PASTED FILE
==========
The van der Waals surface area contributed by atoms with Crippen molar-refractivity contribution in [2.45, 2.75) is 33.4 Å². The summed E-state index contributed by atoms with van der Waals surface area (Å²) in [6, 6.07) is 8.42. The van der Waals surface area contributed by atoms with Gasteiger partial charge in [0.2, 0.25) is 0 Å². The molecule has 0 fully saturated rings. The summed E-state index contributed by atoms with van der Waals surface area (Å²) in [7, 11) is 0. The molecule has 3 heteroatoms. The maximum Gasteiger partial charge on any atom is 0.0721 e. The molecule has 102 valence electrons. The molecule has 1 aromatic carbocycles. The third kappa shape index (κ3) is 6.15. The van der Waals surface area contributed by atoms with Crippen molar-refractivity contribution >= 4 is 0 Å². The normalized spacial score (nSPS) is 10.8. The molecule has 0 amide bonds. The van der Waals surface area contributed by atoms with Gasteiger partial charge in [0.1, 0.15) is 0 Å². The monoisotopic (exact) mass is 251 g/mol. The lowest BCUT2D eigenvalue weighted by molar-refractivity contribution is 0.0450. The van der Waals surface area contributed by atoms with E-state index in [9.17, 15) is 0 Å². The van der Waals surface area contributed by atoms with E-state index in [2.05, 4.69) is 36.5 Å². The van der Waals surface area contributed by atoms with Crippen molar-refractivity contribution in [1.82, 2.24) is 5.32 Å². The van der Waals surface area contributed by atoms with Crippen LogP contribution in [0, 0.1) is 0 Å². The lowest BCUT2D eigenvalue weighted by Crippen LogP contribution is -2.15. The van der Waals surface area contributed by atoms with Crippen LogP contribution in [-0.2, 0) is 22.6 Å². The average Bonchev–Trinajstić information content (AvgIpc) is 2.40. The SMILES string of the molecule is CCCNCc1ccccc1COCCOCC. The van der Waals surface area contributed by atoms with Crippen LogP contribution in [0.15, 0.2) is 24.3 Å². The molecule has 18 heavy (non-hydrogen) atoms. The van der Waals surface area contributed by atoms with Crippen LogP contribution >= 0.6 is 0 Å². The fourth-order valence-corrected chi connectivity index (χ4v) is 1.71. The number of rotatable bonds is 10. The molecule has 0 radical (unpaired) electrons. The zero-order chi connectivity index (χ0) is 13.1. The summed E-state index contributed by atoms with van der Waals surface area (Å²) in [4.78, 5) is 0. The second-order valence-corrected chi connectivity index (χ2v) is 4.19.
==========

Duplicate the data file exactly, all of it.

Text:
The van der Waals surface area contributed by atoms with Crippen molar-refractivity contribution in [2.45, 2.75) is 33.4 Å². The summed E-state index contributed by atoms with van der Waals surface area (Å²) in [6, 6.07) is 8.42. The van der Waals surface area contributed by atoms with Gasteiger partial charge in [0.2, 0.25) is 0 Å². The molecule has 0 fully saturated rings. The summed E-state index contributed by atoms with van der Waals surface area (Å²) in [7, 11) is 0. The molecule has 3 heteroatoms. The maximum Gasteiger partial charge on any atom is 0.0721 e. The molecule has 102 valence electrons. The molecule has 1 aromatic carbocycles. The third kappa shape index (κ3) is 6.15. The van der Waals surface area contributed by atoms with Crippen molar-refractivity contribution >= 4 is 0 Å². The normalized spacial score (nSPS) is 10.8. The molecule has 0 amide bonds. The van der Waals surface area contributed by atoms with Gasteiger partial charge in [0.1, 0.15) is 0 Å². The monoisotopic (exact) mass is 251 g/mol. The lowest BCUT2D eigenvalue weighted by molar-refractivity contribution is 0.0450. The van der Waals surface area contributed by atoms with E-state index in [9.17, 15) is 0 Å². The van der Waals surface area contributed by atoms with E-state index in [2.05, 4.69) is 36.5 Å². The van der Waals surface area contributed by atoms with Crippen molar-refractivity contribution in [1.82, 2.24) is 5.32 Å². The van der Waals surface area contributed by atoms with Crippen LogP contribution in [0, 0.1) is 0 Å². The lowest BCUT2D eigenvalue weighted by Crippen LogP contribution is -2.15. The van der Waals surface area contributed by atoms with Crippen LogP contribution in [-0.2, 0) is 22.6 Å². The average Bonchev–Trinajstić information content (AvgIpc) is 2.40. The SMILES string of the molecule is CCCNCc1ccccc1COCCOCC. The van der Waals surface area contributed by atoms with Crippen LogP contribution in [0.15, 0.2) is 24.3 Å². The molecule has 18 heavy (non-hydrogen) atoms. The van der Waals surface area contributed by atoms with Crippen LogP contribution >= 0.6 is 0 Å². The fourth-order valence-corrected chi connectivity index (χ4v) is 1.71. The number of rotatable bonds is 10. The molecule has 0 radical (unpaired) electrons. The zero-order chi connectivity index (χ0) is 13.1. The summed E-state index contributed by atoms with van der Waals surface area (Å²) in [4.78, 5) is 0. The second-order valence-corrected chi connectivity index (χ2v) is 4.19.